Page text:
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Reporting Verbs

In academic writing (and to a lesser extent, academic speaking) it will often be necessary to refer to the research of others and to report on their findings.

In order to do so, we have to use reporting verbs such as 'Evans (1994) suggests that....'; 'Brown (2001) argues that....'.

The difficulty with using reporting verbs is that there are many different verbs, and each of them has slightly different, and often subtle shades of meaning. Using the correct words relies, as much as anything, on making the correct interpretation of what the writer you are studying is saying.

 FAQs

1. What are the different reporting verbs that can be used?

2. What are some of the main language points that need to be considered when using reporting verbs?

Example 1: reporting verbs in an extract of academic writing

 

What are the different reporting verbs that can be used?

Reporting verbs differ in terms of their strength; for example, 'to suggest' is much weaker, and more tentative, than 'to argue'. The two verbs convey very different pictures about how the author you are studying sees his or her materials and research.

Some reporting verbs are used principally to say what the writer does and does not do. These verbs do not indicate any value judgement on the part of the writer; they are called 'neutral' reporting verbs.

A second group of verbs is used to show when the writer has an inclination to believe something but still wishes to be hesitant; we call these 'tentative' reporting verbs.

Finally, if the writer has strong arguments to put forward and is absolutely sure of his or her ground, we can use 'strong' reporting verbs to refer to these ideas.

Obviously, it is important (when we read) to ensure that we interpret the writer's ideas correctly. For instance, if we say 'Jones (1999) argues' rather than 'Jones (1999) suggests', this is a major difference of meaning. The first indicates strength, the second tentativity. It is very important, in academic writing, not to misinterpret a writer's intentions when we are reporting them.

In the table below, the main reporting verbs in English are classified in terms of their function, and their strength

 

Function and strength

Example verbs

NEUTRAL: verbs used to say what the writer describes in factual terms, demonstrates, refers to, and discusses, and verbs used to explain his/her methodology.

describe, show, reveal, study, demonstate, note, point out, indicate, report, observe, assume, take into consideration, examine, go on to say that, state, believe (unless this is a strong belief), mention, etc.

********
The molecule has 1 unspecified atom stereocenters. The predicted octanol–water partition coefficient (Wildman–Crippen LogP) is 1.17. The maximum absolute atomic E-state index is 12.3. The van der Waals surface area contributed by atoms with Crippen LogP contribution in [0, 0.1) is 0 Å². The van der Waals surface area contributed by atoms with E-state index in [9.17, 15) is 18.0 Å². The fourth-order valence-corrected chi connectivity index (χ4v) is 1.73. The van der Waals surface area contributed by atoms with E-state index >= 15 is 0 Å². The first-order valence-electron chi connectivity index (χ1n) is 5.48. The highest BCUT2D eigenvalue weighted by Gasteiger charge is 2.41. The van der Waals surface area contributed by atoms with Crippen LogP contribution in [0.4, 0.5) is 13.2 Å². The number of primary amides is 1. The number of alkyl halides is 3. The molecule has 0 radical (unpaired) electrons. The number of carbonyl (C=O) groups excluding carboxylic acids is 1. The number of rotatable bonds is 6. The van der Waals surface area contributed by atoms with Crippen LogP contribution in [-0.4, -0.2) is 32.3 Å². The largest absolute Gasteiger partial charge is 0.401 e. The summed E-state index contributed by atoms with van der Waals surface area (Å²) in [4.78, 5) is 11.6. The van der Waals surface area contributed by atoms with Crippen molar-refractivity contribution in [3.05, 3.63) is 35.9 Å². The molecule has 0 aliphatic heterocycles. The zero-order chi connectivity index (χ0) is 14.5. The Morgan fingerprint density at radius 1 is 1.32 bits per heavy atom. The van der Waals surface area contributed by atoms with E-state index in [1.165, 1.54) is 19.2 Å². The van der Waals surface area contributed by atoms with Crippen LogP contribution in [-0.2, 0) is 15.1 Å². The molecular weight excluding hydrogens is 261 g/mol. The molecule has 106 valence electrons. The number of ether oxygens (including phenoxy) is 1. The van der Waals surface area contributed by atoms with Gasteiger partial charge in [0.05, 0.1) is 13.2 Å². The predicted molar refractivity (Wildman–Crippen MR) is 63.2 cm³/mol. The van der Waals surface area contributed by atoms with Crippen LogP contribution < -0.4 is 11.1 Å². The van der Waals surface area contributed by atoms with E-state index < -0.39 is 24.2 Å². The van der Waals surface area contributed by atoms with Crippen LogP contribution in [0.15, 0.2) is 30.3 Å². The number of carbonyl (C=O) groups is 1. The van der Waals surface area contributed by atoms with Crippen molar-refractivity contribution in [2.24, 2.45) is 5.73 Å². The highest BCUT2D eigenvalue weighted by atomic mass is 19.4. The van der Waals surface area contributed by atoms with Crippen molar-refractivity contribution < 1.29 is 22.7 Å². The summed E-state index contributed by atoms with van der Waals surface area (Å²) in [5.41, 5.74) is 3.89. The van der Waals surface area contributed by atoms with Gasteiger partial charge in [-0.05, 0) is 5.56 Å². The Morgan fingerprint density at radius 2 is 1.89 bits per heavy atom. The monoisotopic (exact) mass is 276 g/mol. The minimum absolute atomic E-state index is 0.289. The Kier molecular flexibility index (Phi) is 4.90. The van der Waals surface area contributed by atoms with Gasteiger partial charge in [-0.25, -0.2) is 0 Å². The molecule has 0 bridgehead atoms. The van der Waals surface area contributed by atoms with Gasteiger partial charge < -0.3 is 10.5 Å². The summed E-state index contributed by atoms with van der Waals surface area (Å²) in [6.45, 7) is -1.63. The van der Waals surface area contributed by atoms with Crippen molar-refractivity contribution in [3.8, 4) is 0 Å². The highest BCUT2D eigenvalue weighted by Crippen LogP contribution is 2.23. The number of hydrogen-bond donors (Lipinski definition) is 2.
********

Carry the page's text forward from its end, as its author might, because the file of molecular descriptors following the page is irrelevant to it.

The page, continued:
TENTATIVE: verbs used to say what the writer suggests or speculates on (without being absolutely certain).

suggest, speculate, intimate, hypothesise, moot, imply, propose, recommend, posit the view that, question the view that, postulate, etc.

STRONG: verbs used to say what the writer makes strong arguments and claims for.

argue, claim, emphasise, contend, maintain, assert, theorize, support the view that, deny, negate, refute, reject, challenge, strongly believe that, counter the view/argument that, etc.

 

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What are some of the main language points that need to be considered when using reporting verbs?

  • The structure of sentences when using reporting verbs can vary, and can be flexible; for example:
e.g.
Jones (1999) argues, in his study of thermodynamics, that...
As Jones (1999) argues in his study of thermodynamics,...
In his study of thermodynamics, Jones (1999) argues that...
  • It is possible (and often quite attractive stylistically) to invert the subject and verb when reporting:

e.g. Thermodynamics, Jones (1999) argues, is..

  • Reporting the work of others often needs an extra sentence introduction or 'lead-in':
e.g. In considering Smith's discussion on thermodynamics, Jones (1999) argues that ...
  • It is important to remember to put the final 's' on the verb when the subject is 'he/she'.
  • Very often, in academic writing, reporting takes place in the present tense, as in the examples above; this is because of the need to bring past research into the present moment.
  • If you have used the verb 'said' very often in your writing, try to replace this with something more descriptive and precise.
  • The words 'mention' or 'reckon' are informal and are often best replaced with a more formal equivalent.
  • Other informal verbs of saying that are best avoided in academic writing are: 'come up with', 'guess', etc.
  • As regards referencing, it is usually best to put the year of publication straight after the name used, before going on with the sentence. The page reference can then be placed at the end of the sentence.

 

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The text was prepared by Dr Gerard Sharpling